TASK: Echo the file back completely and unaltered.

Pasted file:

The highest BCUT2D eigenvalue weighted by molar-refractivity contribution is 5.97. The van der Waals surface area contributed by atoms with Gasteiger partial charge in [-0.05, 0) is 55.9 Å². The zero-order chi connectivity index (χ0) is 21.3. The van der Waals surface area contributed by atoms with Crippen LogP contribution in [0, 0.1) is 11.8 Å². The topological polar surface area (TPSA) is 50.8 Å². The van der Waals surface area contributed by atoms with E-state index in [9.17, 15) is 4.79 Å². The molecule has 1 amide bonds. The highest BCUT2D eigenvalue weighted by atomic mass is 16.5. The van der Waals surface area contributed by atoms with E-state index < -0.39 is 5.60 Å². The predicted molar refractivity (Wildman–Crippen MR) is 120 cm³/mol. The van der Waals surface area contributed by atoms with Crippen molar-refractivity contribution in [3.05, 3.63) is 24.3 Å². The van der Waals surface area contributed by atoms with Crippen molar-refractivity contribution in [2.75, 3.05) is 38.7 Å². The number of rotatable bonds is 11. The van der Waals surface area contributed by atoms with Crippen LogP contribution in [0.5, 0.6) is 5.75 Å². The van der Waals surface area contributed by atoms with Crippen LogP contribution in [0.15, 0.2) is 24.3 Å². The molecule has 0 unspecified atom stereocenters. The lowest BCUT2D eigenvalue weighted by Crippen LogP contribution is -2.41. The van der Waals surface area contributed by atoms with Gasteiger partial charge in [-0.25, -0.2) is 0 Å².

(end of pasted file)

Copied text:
The highest BCUT2D eigenvalue weighted by molar-refractivity contribution is 5.97. The van der Waals surface area contributed by atoms with Gasteiger partial charge in [-0.05, 0) is 55.9 Å². The zero-order chi connectivity index (χ0) is 21.3. The van der Waals surface area contributed by atoms with Crippen LogP contribution in [0, 0.1) is 11.8 Å². The topological polar surface area (TPSA) is 50.8 Å². The van der Waals surface area contributed by atoms with E-state index in [9.17, 15) is 4.79 Å². The molecule has 1 amide bonds. The highest BCUT2D eigenvalue weighted by atomic mass is 16.5. The van der Waals surface area contributed by atoms with E-state index < -0.39 is 5.60 Å². The predicted molar refractivity (Wildman–Crippen MR) is 120 cm³/mol. The van der Waals surface area contributed by atoms with Crippen molar-refractivity contribution in [3.05, 3.63) is 24.3 Å². The van der Waals surface area contributed by atoms with Crippen molar-refractivity contribution in [2.75, 3.05) is 38.7 Å². The number of rotatable bonds is 11. The van der Waals surface area contributed by atoms with Crippen LogP contribution in [0.5, 0.6) is 5.75 Å². The van der Waals surface area contributed by atoms with Crippen LogP contribution in [0.15, 0.2) is 24.3 Å². The molecule has 0 unspecified atom stereocenters. The lowest BCUT2D eigenvalue weighted by Crippen LogP contribution is -2.41. The van der Waals surface area contributed by atoms with Gasteiger partial charge in [-0.25, -0.2) is 0 Å².